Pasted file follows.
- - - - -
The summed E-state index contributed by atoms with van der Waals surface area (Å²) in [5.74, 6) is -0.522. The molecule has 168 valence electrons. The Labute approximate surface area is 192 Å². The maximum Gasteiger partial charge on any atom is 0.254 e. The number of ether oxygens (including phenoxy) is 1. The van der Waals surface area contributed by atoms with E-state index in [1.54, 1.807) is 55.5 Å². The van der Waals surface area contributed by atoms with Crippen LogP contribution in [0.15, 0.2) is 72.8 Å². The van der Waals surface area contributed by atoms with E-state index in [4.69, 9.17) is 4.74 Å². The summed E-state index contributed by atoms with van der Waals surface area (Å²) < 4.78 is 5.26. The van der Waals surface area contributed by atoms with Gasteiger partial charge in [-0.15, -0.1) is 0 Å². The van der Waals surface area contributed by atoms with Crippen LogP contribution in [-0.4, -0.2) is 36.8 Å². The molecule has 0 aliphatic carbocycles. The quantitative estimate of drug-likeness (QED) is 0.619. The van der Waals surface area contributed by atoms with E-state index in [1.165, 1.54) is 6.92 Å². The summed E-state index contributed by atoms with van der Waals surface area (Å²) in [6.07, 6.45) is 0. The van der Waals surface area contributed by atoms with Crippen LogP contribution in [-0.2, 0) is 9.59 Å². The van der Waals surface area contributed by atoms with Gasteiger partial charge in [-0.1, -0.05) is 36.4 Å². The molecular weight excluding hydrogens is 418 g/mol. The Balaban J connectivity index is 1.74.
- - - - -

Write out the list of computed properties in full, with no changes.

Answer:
The summed E-state index contributed by atoms with van der Waals surface area (Å²) in [5.74, 6) is -0.522. The molecule has 168 valence electrons. The Labute approximate surface area is 192 Å². The maximum Gasteiger partial charge on any atom is 0.254 e. The number of ether oxygens (including phenoxy) is 1. The van der Waals surface area contributed by atoms with E-state index in [1.54, 1.807) is 55.5 Å². The van der Waals surface area contributed by atoms with Crippen LogP contribution in [0.15, 0.2) is 72.8 Å². The van der Waals surface area contributed by atoms with E-state index in [4.69, 9.17) is 4.74 Å². The summed E-state index contributed by atoms with van der Waals surface area (Å²) < 4.78 is 5.26. The van der Waals surface area contributed by atoms with Gasteiger partial charge in [-0.15, -0.1) is 0 Å². The van der Waals surface area contributed by atoms with Crippen LogP contribution in [-0.4, -0.2) is 36.8 Å². The molecule has 0 aliphatic carbocycles. The quantitative estimate of drug-likeness (QED) is 0.619. The van der Waals surface area contributed by atoms with E-state index in [1.165, 1.54) is 6.92 Å². The summed E-state index contributed by atoms with van der Waals surface area (Å²) in [6.07, 6.45) is 0. The van der Waals surface area contributed by atoms with Crippen LogP contribution in [-0.2, 0) is 9.59 Å². The van der Waals surface area contributed by atoms with Gasteiger partial charge in [-0.1, -0.05) is 36.4 Å². The molecular weight excluding hydrogens is 418 g/mol. The Balaban J connectivity index is 1.74.